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DON'T BE AFRAID OF GOING MOBILE
Since we're talking about learning something different than your regular web development, I think we got one more thing worth exploring. As a frontend developer, you don't have to limit yourself only to the **web** frontends. There are other types of applications that you can create while utilizing your skills.
ENTER REACT NATIVE
For example, you don't use *divs* in your JSX here, we got *views*. But they're used in a similar manner. You can still use Redux or Context if you like; almost all those standard JS libraries you are used to working with are at your disposal. You don't use CSS directly, but the styling is made to look and feel like CSS.
There are a few more differences like that, but you get the gist. Now you may ask, * That's it? Just a few li"le changes and my React app becomes an iOS or Android app?* And my answer is - almost.
You'll still have to learn how each platform works, how it is configured, how you can debug your apps or why navigation works differently. But for the most part, you can even skip using the dedicated code editors like Xcode for iOS or Android Studio for well, Android.
It might sound a bit less straightforward than I promised before, but as a frontend developer working with all the complexities of Webpack, Linters, transpilers, etc. is it really that much harder? I don't think so.
React Native is one of the best paths to take from web to mobile development
OR GO FULLL-NATIVE
There is one thing about this chapter that I don't like. We've been talking about learning something different in the previous chapter, expanding your horizons, and getting out of your comfort zone. I was trying to encourage you to be brave and bold, like a true coaching mentor, sort of.
And now we're ensuring you that you can be a mobile app maestro with almost all the skills you have and maybe just a sprinkle of new knowledge that you shouldn't be too scared of learning. You know what? I got something even be"er. And that's the thing worth looking at if you truly want to go all in.
Languages have changed, and so did frameworks. One thing is that Swit is more of a friendly language than Objective-C (the primary language for iOS development) was. But this alone is still not something that would make me recommend this to the front-end developer so frivolously. Swit is a big step up, but the way UIKit and Autolayout (think of it as UI framework for iOS) work is different from what you already know. To the point that it'd be quite a bit of an investment to learn all that while trying to kickstart your web developer career.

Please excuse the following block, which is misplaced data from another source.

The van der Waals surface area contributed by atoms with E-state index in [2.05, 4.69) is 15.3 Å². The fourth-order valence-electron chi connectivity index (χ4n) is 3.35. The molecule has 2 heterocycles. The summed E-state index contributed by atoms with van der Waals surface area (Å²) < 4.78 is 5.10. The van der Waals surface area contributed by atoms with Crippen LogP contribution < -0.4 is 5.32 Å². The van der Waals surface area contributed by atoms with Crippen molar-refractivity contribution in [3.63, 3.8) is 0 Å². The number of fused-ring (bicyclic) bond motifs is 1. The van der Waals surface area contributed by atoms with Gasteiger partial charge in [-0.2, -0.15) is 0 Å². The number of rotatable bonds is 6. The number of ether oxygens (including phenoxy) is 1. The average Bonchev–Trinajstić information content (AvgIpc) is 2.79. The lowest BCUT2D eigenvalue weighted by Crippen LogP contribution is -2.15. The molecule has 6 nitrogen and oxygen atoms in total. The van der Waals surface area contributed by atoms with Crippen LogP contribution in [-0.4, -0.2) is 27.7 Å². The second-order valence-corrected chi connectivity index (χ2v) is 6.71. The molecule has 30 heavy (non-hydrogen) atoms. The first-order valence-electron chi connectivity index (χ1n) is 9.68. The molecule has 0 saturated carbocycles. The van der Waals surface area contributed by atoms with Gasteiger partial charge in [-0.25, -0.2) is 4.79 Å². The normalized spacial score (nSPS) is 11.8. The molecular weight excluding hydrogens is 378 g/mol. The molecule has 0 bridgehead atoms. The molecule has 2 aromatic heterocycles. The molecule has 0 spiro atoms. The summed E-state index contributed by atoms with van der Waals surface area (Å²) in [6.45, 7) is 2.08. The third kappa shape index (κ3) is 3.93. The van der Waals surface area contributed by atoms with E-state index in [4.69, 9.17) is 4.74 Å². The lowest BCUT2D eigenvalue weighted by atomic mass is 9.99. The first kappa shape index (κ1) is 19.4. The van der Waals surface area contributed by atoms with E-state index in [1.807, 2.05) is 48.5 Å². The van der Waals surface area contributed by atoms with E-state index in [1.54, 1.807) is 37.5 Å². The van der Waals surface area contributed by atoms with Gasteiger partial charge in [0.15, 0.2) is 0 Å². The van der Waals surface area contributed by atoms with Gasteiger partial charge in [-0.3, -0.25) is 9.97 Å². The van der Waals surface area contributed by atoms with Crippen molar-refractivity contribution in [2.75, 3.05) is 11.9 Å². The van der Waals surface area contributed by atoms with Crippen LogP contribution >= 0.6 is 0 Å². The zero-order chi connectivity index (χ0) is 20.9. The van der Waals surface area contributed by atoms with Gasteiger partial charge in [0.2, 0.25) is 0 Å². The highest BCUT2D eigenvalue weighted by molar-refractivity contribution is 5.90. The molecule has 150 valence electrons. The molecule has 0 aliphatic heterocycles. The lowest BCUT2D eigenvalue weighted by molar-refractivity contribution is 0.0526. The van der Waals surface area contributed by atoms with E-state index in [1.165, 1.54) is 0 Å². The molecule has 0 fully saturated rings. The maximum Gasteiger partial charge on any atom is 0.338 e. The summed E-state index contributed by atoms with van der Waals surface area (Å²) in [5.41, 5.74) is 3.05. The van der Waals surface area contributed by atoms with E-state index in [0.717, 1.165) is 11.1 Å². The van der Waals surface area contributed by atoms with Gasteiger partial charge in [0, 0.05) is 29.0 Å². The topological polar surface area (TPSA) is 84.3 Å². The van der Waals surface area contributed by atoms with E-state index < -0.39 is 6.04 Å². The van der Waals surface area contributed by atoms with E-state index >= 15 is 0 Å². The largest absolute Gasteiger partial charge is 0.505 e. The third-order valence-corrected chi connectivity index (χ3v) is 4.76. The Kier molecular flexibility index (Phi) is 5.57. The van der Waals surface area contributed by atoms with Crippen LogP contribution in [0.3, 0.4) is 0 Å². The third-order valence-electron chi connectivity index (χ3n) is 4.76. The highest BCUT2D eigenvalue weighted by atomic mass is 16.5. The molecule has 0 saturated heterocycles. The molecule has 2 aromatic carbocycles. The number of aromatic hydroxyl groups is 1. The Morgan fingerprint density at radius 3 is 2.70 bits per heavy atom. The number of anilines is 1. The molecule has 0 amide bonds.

Swit UI is the answer. It's a framework that can be a replacement or a fantastic companion for the UIKit. But Swit UI's major advantage is the **declarative** style of defining the interface in code. And this might be similar to the way you've been writing your HTML or JSX. In a way, you know, we are talking about a completely different language that has its own quirks and features. Still, overall, Swit UI is definitely more comprehensible for a web developer like you.
NOT ONLY IOS
Now, you may say that I'm only talking about Swit and iOS, and what about the Android? That's because I assume that you are at least familiar with the HTML and maybe even React or Vue, and based on that skillset, I think that iOS, with its current state and the Swit UI, is the more beginner friendly of those two.
If you are not the type of person to be discouraged by that, you can try Android first. But for the sake of your sanity, don't go for both of them at the beginning. Try focusing on one of those platforms and understand it until you feel comfortable using it.
It's is going to immensely help you when switching to the other one in the future. That's because they are not that different in their core concepts, and if you understand how the mobile world is spinning, you'll be fine. The implementation details are what differs enough to make you confused if you'd tried to understand both of those concepts at once.
When it comes to Android, the developer experience has considerably improved since the Kotlin language introduction. Nowadays, Kotlin is a first class citizen at the Android framework and you can use it for all your projects, instead of Java. If you happen to know Java already, because someone has recommended it to you as one of the first languages to learn, because of unlimited job opportunities blah blah... Or maybe you had to learn it at some point in your formal education, you're set.
You can still use Java for your Android projects, but keep in mind that Kotlin is probably the future of this platform, even Google itself is using Kotlin for their apps now. Personal preferences aside, Kotlin is also more of a loved language than Java among developers, and it's meant to solve many of Java's issues.
The other cross-platform advantage of this language is that its syntax is quite similar to Swit's. This could help you if you'd ever like to get familiar with iOS in the future. The same goes for Swit developers. If you know it, you should be able to understand the Kotlin code without issues.